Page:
Tales & Tiger Lily: July 2020

My sister recently joined bookstagram as @talesandtigerlily. Her name is Caroline, and Tiger Lily is her adorable sidekick (pictured above). Since she's discovered a love of reading, I've had the best time talking about books with her. Be sure to check out her introduction post to get to know her better. Once a month, you get a new installment of Tales & Tiger Lily. In each post, she reviews three of her favorite reads from the previous month and ends with a list of everything she read with ratings (and links to reviews, if applicable). Her top three from July:

“Anyhow, most people never looked at anyone else with any clarity, one eye forever turned toward themselves.”

A crazy cult story with eccentric characters? Sign me up. Baptism by soda instead of water? I’m here for it. Lacey May is 14 and has grown up in Peaches, California where everyone worships their cult leader and believes that he will help end the drought. She lives with her alcoholic mama but ends up staying with her grandma Cherry, but I wanted to pluck her from her toxic home environment so she could live with me instead. The people of the town are all brainwashed and listen to whatever BS the cult leader preaches, thinking he holds the answers to a better life. Poor Lacey May, how much I wanted to give her a big hug and be her friend. 

But really I would give this book all the stars in the universe. Godshot made me laugh out loud one second, and my stomach twist in knots the next. It will make you feel every emotion under the sun. You will love some characters and hate others, and that is the perfect kind of story to me. This book is EVERYTHING. I’m adding it to my list of favorite books I’ve ever read. | ๐Ÿถ๐Ÿถ๐Ÿถ๐Ÿถ๐Ÿถ

“As you made your way through life, there were people who stuck, the ones who stayed around forever and whom you came to need as much as you needed water or air. Others were meant to keep you company for a time. In the moment, you rarely knew which would be which.” 

Friends and Strangers is a book about Elisabeth, an accomplished writer and new mom, and the friendship she develops with Sam, a college student she hires to babysit her son. This novel explores modern motherhood, privilege, and how our paths in life are determined by the choices we make.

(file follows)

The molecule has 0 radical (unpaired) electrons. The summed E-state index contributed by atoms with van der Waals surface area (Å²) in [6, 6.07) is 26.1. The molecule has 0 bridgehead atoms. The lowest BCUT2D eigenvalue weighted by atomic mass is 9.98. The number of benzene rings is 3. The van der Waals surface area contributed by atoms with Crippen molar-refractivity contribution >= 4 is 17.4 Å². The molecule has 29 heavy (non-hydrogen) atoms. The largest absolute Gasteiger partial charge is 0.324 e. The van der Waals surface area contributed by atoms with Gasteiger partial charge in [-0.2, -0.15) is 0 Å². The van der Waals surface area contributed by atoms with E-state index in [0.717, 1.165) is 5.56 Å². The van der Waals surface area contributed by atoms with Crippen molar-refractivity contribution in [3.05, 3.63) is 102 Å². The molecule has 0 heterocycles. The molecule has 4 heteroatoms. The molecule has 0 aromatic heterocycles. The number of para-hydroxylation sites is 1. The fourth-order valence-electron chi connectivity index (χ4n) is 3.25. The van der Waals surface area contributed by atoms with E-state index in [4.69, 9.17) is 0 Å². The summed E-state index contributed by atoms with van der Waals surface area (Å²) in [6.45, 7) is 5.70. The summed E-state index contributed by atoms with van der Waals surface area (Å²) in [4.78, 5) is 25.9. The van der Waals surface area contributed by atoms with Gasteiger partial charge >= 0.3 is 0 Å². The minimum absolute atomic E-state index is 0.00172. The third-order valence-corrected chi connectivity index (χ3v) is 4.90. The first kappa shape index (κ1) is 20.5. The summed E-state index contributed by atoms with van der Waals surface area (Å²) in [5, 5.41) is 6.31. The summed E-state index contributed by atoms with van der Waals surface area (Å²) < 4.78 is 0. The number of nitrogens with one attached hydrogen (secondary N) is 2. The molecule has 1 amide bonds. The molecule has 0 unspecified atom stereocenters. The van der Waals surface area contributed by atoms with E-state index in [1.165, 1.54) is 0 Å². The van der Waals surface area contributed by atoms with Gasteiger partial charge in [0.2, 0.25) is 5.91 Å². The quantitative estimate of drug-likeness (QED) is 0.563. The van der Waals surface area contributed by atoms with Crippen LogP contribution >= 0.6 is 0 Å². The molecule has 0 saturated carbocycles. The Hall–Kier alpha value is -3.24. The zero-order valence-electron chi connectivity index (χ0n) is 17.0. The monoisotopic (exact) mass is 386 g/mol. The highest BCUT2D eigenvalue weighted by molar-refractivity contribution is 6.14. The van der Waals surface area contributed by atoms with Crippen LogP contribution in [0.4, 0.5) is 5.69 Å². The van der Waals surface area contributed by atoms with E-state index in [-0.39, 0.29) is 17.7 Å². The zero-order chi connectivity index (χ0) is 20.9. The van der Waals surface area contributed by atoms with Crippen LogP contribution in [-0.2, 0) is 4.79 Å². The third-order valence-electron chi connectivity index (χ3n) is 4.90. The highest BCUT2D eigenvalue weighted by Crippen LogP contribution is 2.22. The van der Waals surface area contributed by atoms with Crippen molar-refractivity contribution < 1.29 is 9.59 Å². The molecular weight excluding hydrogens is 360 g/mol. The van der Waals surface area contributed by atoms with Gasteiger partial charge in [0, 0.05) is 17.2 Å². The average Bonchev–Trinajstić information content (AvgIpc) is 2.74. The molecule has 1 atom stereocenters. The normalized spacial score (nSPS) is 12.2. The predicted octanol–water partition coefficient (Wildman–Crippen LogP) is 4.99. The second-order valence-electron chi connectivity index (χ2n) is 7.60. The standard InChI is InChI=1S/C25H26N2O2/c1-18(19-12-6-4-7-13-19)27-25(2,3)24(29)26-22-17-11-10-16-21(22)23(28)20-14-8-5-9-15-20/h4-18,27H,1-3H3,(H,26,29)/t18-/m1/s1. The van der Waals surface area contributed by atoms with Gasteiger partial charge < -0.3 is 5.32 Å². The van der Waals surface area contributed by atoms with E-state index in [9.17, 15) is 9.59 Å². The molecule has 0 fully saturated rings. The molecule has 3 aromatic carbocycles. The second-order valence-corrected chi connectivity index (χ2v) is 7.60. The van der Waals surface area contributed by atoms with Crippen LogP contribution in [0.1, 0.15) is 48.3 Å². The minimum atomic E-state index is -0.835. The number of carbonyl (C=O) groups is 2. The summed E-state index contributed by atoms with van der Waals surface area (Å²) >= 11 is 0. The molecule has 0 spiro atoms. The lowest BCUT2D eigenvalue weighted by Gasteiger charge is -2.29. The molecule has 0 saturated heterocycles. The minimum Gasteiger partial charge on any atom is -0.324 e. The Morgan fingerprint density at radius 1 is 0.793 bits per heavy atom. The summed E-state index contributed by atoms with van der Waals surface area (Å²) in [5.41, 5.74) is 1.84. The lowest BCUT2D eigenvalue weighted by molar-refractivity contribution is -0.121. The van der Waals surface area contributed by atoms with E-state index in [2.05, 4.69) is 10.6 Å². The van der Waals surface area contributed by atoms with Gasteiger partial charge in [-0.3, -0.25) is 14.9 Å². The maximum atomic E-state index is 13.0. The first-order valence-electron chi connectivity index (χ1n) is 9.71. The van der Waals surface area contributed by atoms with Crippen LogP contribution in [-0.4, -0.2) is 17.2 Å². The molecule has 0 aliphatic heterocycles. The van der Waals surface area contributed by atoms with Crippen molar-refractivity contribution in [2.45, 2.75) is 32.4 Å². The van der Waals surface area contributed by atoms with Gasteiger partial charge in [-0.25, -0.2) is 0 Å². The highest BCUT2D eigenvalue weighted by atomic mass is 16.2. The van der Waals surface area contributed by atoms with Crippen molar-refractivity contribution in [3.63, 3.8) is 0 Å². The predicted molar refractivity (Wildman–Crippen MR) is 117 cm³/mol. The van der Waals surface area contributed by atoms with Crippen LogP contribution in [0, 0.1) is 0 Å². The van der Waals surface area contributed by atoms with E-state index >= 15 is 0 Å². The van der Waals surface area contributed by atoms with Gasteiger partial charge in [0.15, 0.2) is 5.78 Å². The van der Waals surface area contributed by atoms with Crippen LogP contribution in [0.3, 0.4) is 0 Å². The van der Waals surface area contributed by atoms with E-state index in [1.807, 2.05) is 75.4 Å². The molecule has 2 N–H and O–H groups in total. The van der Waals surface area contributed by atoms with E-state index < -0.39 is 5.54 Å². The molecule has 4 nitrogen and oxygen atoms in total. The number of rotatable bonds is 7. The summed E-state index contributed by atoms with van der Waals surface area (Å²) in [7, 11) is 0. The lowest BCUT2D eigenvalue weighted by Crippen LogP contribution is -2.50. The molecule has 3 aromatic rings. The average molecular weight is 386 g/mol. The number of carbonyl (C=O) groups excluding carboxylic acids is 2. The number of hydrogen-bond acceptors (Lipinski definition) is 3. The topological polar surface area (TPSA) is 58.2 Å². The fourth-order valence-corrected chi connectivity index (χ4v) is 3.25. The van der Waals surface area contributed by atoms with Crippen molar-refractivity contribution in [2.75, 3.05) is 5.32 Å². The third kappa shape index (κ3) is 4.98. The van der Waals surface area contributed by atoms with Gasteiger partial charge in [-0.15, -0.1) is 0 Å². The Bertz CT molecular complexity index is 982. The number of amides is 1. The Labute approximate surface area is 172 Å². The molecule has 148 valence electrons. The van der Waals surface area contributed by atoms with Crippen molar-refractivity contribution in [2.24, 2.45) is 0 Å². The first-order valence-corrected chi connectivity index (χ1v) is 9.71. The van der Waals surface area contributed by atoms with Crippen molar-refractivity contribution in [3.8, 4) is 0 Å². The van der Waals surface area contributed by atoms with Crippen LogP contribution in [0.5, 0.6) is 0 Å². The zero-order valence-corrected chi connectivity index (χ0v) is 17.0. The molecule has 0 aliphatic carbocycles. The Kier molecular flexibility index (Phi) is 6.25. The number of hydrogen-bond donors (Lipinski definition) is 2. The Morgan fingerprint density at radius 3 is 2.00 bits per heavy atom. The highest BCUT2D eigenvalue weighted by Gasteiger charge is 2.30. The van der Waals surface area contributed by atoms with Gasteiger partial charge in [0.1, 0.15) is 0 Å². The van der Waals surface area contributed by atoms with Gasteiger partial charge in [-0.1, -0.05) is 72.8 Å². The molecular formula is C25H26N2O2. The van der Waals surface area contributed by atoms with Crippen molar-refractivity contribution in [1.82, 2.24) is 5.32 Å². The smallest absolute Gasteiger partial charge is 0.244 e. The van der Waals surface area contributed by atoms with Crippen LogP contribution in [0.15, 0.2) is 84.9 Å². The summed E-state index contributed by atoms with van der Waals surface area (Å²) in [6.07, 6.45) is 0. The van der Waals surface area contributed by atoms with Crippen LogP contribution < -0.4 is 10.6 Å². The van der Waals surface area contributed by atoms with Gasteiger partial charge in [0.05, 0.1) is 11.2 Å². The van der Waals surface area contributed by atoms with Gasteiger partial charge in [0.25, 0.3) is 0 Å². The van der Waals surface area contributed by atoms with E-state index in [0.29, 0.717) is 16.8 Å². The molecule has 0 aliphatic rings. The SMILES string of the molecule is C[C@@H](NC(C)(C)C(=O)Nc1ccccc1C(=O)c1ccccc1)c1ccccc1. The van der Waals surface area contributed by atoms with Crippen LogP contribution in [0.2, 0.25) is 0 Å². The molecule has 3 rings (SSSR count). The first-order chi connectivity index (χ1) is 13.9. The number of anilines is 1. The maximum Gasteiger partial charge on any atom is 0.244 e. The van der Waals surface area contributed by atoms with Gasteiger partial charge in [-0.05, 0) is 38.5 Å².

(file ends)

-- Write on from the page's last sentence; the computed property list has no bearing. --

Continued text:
Where do I even begin? I read some reviews that people couldn’t stand the main character and thought she was a terrible person. I guess those people wouldn’t like me in real life. She has a lot of judgmental thoughts which she tries to replace with the word banana. This made me laugh. Do you know how many times I catch myself being critical? I am also extremely hard on myself. If we really paid attention to the thoughts we have, how many of them are kind thoughts?

I also loved Sam and her desire to figure out the correct path for her life. She is dating someone other people don’t seem like to like, and she doesn’t know how to handle this. Their desire to want the best for her comes out like an attack. Is it best to speak your mind and stop someone from making a decision you don’t think is good for them, or do you trust they will figure it out and make the right choice? 

I really enjoyed this book, but I don’t think it is for everyone. If you are in the mood for a slow burn, character-driven story about life choices and relationships, this is the book to read. For me, it was thought-provoking and one that will stay with me for days. | ๐Ÿถ๐Ÿถ๐Ÿถ๐Ÿถ.5

“You don't realize how language actually interferes with communication until you don't have it, how it gets in the way like an overdominant sense.”

Writers & Lovers is my favorite book I’ve read this year, so I really wanted to read Lily King’s previous book, Euphoria. This novel tells the story of three anthropologists in 1933 exploring the land and tribes of New Guinea. The trio begin working together, but as they bond with one another, it quickly leads to tension and jealousy.

King’s ability to craft such beautiful prose and transport you into a different time and place is outstanding. The entire time reading this book, I just kept thinking how creative and talented King is as a writer. As much as I loved these parts, the characters’ past losses/struggles and their desire for human connection is what moved me the most while reading this book. There is a lightness of spirit and yet there is such depth to the characters.

I seriously loved this book. I think it was the combination of my love for Lily King’s style of writing, the setting of the story, and her ability to display the vulnerability and desires of humankind. | ๐Ÿถ๐Ÿถ๐Ÿถ๐Ÿถ๐Ÿถ

Recapping the Rest of Caroline's July Reads:
The Girls by Emma Cline | ๐Ÿถ๐Ÿถ๐Ÿถ Review
The River by Peter Heller | ๐Ÿถ๐Ÿถ๐Ÿถ.5 Review
The Lightness by Emily Temple | ๐Ÿถ๐Ÿถ๐Ÿถ๐Ÿถ • Review
The Dearly Beloved by Cara Wall | ๐Ÿถ๐Ÿถ๐Ÿถ๐Ÿถ Review
The Seven Husbands of Evelyn Hugo by Taylor Jenkins Reid | ๐Ÿถ๐Ÿถ๐Ÿถ๐Ÿถ Review
Girl, Serpent, Thorn by Melissa Barshardoust | ๐Ÿถ๐Ÿถ๐Ÿถ.5 Review
Mexican Gothic by Silvia Moreno-Garcia | ๐Ÿถ๐Ÿถ๐Ÿถ Review
The Sun Down Motel by Simone St. James | ๐Ÿถ๐Ÿถ๐Ÿถ๐Ÿถ Review
If I Had Your Face by Frances Cha | ๐Ÿถ๐Ÿถ๐Ÿถ๐Ÿถ Review
The Whisper Man by Alex North | ๐Ÿถ๐Ÿถ๐Ÿถ๐Ÿถ
My Sister, the Serial Killer by Oyinkan Braithwaite | ๐Ÿถ๐Ÿถ๐Ÿถ๐Ÿถ (Not Pictured)
I Left the House Today by Cassandra Calin | ๐Ÿถ๐Ÿถ๐Ÿถ๐Ÿถ (Not Pictured)

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